Green giants in good spirits over bottle ENVIRONMENT

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The Independent Online
Scotch whisky has been drunk since time immemorial, but its bottles have lost weight. United Glass and United Distillers, makers of Johnnie Walker and Bell's, have jointly won a Queen's Award for environmental achievement, for bottles which weigh up to a quarter less than their predecessors.

Lightweight bottles have been used for beer for several years, but the bigger size and screw neck complicated their use for spirits. United Glass spent two years developing the bottles, finally putting them into commercial production in Alloa in Scotland. It has now launched a standard range of Scotch bottles to sell to the industry.

Bob Coakley, managing director of United Glass, said, "the new bottles saved 22 per cent energy in processing and 20 per cent in raw materials. Because more bottles can be carried - eight per cent on each load - there were also fewer deliveries. The glass packaging industry is in the front line of the environmental debate. We have made an investment of almost £10 million in the development and production of lightweight spirits containers, which demonstrates how seriously we take our responsibility to minimise the impact on the environment."

Additionally, BP Exploration has won an environmental award for the biggest onshore oil field in Europe, Wytch Farm in Dorset. Instead of drilling directly above the oilfield - the original plan was for a 30-acre artificial island in Poole Bay - BP now drills from a hidden four-acre site on land. The oil reservoir is a mile beneath the surface of Poole Bay and is reached by drilling at angles of more than 90 degrees.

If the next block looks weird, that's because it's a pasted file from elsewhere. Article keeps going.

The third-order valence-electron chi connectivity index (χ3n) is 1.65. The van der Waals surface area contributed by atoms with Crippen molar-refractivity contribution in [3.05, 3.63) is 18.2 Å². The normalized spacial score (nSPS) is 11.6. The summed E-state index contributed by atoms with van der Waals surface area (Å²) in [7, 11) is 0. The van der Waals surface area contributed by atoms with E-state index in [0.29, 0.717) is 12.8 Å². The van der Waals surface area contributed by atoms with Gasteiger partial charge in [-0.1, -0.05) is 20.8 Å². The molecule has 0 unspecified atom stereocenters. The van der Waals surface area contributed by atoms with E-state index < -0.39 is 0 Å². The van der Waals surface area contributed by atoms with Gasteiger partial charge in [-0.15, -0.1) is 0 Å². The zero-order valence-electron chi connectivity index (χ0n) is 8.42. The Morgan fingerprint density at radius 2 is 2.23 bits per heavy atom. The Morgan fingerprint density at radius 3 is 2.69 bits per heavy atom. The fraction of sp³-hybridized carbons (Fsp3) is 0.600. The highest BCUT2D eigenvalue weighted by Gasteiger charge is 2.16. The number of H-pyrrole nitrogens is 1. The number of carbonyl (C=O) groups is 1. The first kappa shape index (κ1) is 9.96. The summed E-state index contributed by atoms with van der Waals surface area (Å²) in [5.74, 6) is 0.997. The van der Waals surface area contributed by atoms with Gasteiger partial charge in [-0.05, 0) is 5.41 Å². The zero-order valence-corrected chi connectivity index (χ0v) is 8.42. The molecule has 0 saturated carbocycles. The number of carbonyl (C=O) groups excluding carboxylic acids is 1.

The company also halved its capital expenditure and brought forward the first oil production by three years, besides placating groups such as the Dorset Wildlife Trust and English Nature.

Another industrial giant, ICI, received its first environmental award with a water-based paint system which cuts solvent emissions from car re-painting by up to 85 per cent. Aquabase is the first water-based refinish paint and ICI says it offers the first practicable way to drastically cut emissions of organic solvents from crash repair centres, which emit about 100,000 tonnes of solvents into the atmosphere every year.

An Exeter firm, Devon Valley Industries, also collected an environmental award for replacing heavy metal pigments by non-hazardous alternatives in making decorative laminate papers. As well as eliminating heavy metal contamination in landfill sites, the process also avoids potential contamination of rivers and water supplies by discharges in production.

Vortoil Separation Systems, of Gloucester, won the award for developing equipment which can process oily water. Its hydrocyclone spins at high rates and produces water which meets the environmental discharge requirements.